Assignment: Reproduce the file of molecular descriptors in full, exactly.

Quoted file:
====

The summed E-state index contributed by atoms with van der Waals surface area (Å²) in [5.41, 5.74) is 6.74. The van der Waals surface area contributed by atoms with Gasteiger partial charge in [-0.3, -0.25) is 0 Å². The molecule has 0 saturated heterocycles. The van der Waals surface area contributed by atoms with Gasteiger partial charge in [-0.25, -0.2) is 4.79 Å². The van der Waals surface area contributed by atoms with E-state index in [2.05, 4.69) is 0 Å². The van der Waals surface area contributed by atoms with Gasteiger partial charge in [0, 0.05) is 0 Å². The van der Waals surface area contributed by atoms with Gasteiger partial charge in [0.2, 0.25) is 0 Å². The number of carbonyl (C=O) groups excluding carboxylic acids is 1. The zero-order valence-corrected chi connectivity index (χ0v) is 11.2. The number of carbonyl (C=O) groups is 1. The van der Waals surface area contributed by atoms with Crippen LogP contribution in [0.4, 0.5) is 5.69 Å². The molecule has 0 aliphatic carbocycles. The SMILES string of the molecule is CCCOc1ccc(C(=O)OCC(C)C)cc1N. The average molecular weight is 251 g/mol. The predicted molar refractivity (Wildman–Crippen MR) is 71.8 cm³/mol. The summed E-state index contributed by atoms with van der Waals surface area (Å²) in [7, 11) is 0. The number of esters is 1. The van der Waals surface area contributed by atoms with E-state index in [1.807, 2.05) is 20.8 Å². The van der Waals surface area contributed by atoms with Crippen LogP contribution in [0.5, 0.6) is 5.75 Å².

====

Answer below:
The summed E-state index contributed by atoms with van der Waals surface area (Å²) in [5.41, 5.74) is 6.74. The van der Waals surface area contributed by atoms with Gasteiger partial charge in [-0.3, -0.25) is 0 Å². The molecule has 0 saturated heterocycles. The van der Waals surface area contributed by atoms with Gasteiger partial charge in [-0.25, -0.2) is 4.79 Å². The van der Waals surface area contributed by atoms with E-state index in [2.05, 4.69) is 0 Å². The van der Waals surface area contributed by atoms with Gasteiger partial charge in [0, 0.05) is 0 Å². The van der Waals surface area contributed by atoms with Gasteiger partial charge in [0.2, 0.25) is 0 Å². The number of carbonyl (C=O) groups excluding carboxylic acids is 1. The zero-order valence-corrected chi connectivity index (χ0v) is 11.2. The number of carbonyl (C=O) groups is 1. The van der Waals surface area contributed by atoms with Crippen LogP contribution in [0.4, 0.5) is 5.69 Å². The molecule has 0 aliphatic carbocycles. The SMILES string of the molecule is CCCOc1ccc(C(=O)OCC(C)C)cc1N. The average molecular weight is 251 g/mol. The predicted molar refractivity (Wildman–Crippen MR) is 71.8 cm³/mol. The summed E-state index contributed by atoms with van der Waals surface area (Å²) in [7, 11) is 0. The number of esters is 1. The van der Waals surface area contributed by atoms with E-state index in [1.807, 2.05) is 20.8 Å². The van der Waals surface area contributed by atoms with Crippen LogP contribution in [0.5, 0.6) is 5.75 Å².